Marcus Zottl wrote:
xiphius wrote:
The vehicle is an end in itself. The form of it is an arbitrary objective.

/signed


@ box
Please, if you realize, that you forgot a little item in your post, then use the power of the edit function instead of making 3 or more posts in a row, especially if it is only one extra sentence. ;)


Sorry about that. I will probably slow down as i settle in, i was just too excited the past 2 weeks. :)

Though i have to say the whole ranking system doesn't help, it makes me want to go through all the threads and try make relevant comments. :P

Regarding this project:
If we ignore the end result, this project still could be potentially beneficial because of all the manufacturing/engineering/design that would be driven by it.

We would have to build an in orbit assembly facility, and we would need to have hundreds if not thousands of people working and living up there. Which would mean we would need to build a small LEO colony for this.

We would also need facilities on the ground to build and launch the parts.

Once the ship is ready we would have the infrastructure to build other stuff as well.

So the project isn't completely without a benefit.

Though i guess we could do all that while building less expensive ships in orbit.

How could we optimise the distribution of these ground facilities?

Would it make sense to have it all right where the launch sites are?
Assuming that it would be a global effort.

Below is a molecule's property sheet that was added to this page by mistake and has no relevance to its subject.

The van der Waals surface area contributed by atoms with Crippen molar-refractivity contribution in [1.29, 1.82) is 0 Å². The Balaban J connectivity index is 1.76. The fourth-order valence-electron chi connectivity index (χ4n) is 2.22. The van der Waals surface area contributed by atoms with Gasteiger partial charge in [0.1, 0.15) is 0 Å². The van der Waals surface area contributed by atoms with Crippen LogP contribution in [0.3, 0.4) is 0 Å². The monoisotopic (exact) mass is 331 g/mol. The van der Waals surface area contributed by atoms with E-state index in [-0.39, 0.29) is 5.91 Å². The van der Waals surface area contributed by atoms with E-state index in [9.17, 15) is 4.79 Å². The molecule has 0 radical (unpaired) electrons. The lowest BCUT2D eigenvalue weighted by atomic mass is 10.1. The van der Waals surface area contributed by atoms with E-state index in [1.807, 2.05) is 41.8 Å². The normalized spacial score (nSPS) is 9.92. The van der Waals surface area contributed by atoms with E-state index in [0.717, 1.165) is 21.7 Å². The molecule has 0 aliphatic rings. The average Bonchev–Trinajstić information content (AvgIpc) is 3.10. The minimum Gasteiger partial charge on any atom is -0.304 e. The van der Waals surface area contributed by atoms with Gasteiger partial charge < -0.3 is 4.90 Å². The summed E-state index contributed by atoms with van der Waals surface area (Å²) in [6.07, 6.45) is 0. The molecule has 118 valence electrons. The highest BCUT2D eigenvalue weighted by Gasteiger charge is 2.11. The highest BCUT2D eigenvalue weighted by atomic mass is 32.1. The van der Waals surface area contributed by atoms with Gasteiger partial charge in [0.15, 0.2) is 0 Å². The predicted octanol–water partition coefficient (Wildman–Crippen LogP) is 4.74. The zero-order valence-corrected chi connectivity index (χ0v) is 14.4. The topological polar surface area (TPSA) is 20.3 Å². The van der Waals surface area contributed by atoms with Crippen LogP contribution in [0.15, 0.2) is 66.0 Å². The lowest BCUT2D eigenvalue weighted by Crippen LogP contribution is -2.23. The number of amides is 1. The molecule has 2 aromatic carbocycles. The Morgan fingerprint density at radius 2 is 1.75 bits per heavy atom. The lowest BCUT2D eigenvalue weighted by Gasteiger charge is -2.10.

Would we need several launch facilities or just one?

Or should we use already built facilities and just transport everything to the launch sites?

My mind wanders off so easily on tangents, i should be focusing on the crowd funded space program i came here to discuss. :D

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Post Re: Building The Gen1 USS Enterprise, Really   Posted on: Sat May 26, 2012 3:57 pm
Ok I hate to be a wet blanket and I do believe it is good to talk about these ideas I think the concept is far too far away to to consider realistically.
Once we can get people into orbit for onehundred thousand dollars a seat space will truly open up. Till the we are just fantasising.
I read "somewhere" that at the price of $100K per seat, trips would sell to a large enough population (I can't remember the numbers) to create a large scale, multi billion dollar passenger transport business. After that and only till then will any "Enterprise" be built.
It is fun to dream about the Sailboat. When we find a way to get to the shore, build a shipyard, build a dock and get people there cheaply and safely we can stop dreaming.
Let's concentrate on getting to orbit.


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Post Re: Building The Gen1 USS Enterprise, Really   Posted on: Wed Jun 06, 2012 6:33 pm
What kind of countermass are they considering to neutralize the torque induced by that Gravity Wheel? Also, that's a 60s design by a guy with a lot of buzzwords, and not a lot of practical physics background. Those pylons to the rocket nacelles would have to be pretty strong, and the thrust is nowhere near the central axis, so it would turn loopty loops rather than fly straight. Kinda how the spin of the habitat ring would swing the whole body around slowly.

"Ur doin it wrong, Do a barrel roll!"

As long as I'm spending hypothetical dollars, I'd rather work on theoretically a practical design.
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To me, Science Fiction is about the Future we could eventually see, not a past that never happened. You might want to try Fantasy.

Oh, and Actually {Glasses push) you're talking aboutthe Enterprise C, which was the third generation Starship in that series.